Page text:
How to use video for communications
Since the first internal corporate note was sent—probably reminding employees about casual Friday—companies and organizations have relied on written communications to keep employees up-to-date on company policies, procedures and changes happening within. These days, though, more companies are switching to videos to relay information to their staff.
In a lot of ways, video is more effective than written communications. It grabs peoples’ attention, conveys important information quickly and is usually memorable. It’s also practical.
Consider that when someone needs help with troubleshooting, it’s often easier to watch a video than it is to email someone with a question or read a document online while trying to fix the problem.
Video also offers a more personal connection than emails or newsletters do and can be more engaging.
Here are some tips to creating effective videos for your internal communications.
1. Keep it short
Your employees and customers are busy, and so are you. They don’t have time to watch long videos and likely won’t stay engaged for an extended period. You, meanwhile, don’t have the time to put into creating a long video script and then filming it. So keep your videos short. Don’t be tempted to be long winded or include a lot of extraneous information.
Any more than about four minutes runs the risk that they will not watch the whole thing or will lose focus and miss the important message.
2. Make sure the message is important
Speaking of important messages, make sure what you’re saying is important for everyone—or at least numerous people—to know. You might not need a video if only one person is affected by the content in it.
Create videos that have information that is important to your employees and make sure the content is focused on that vital message. Remove anything unnecessary from your script. If your video is about a new computer system, don’t speak about issues with human resources. Keep your message focused.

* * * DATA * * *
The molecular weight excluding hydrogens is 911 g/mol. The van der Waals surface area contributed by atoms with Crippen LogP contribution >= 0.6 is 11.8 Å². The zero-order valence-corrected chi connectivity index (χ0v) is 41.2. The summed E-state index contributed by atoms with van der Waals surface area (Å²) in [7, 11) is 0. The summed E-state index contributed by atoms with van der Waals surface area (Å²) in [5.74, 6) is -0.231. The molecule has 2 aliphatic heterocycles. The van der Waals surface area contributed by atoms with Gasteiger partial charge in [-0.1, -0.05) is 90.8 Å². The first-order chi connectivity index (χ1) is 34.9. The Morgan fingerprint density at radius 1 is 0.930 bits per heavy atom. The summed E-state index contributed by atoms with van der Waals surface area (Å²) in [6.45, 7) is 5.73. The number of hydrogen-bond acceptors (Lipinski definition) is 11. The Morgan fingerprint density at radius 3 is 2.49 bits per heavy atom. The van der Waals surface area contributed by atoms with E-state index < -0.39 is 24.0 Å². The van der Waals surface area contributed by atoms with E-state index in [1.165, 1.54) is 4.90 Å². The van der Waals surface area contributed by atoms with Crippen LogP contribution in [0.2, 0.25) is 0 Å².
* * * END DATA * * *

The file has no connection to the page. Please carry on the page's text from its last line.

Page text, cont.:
This will help keep your video short and will further ensure your employees watch and retain the information included.
Information that might only be important for a few people but has lasting value—such as training information or troubleshooting common issues—can also be put in video. This way, you only have to record the presentation once but viewers can benefit from it in the future.
3. Be engaging
Your audience will be more invested in your core message if you are an engaging and personable speaker. Use stories and anecdotes to convey your core ideas. Give examples of the issues or solutions you’re talking about.
If you’re nervous, self-conscious or camera shy, ask another senior leader at your company to do the talking.
What should you use
We recommend trying Loom or Soapbox to record your videos. Zoom is also convenient, especially if you want more than one person to contribute. Your PC/Mac is just fine, as is the camera on your smart phone.
Even if you’re hesitant to give up written communications, videos can be a great way to enhance your emails and newsletters. They can say in a short time what long paragraphs take forever to read. So while you might want to stick with your written communications, consider adding videos to your content.
Your employees and customers will thank you for it.
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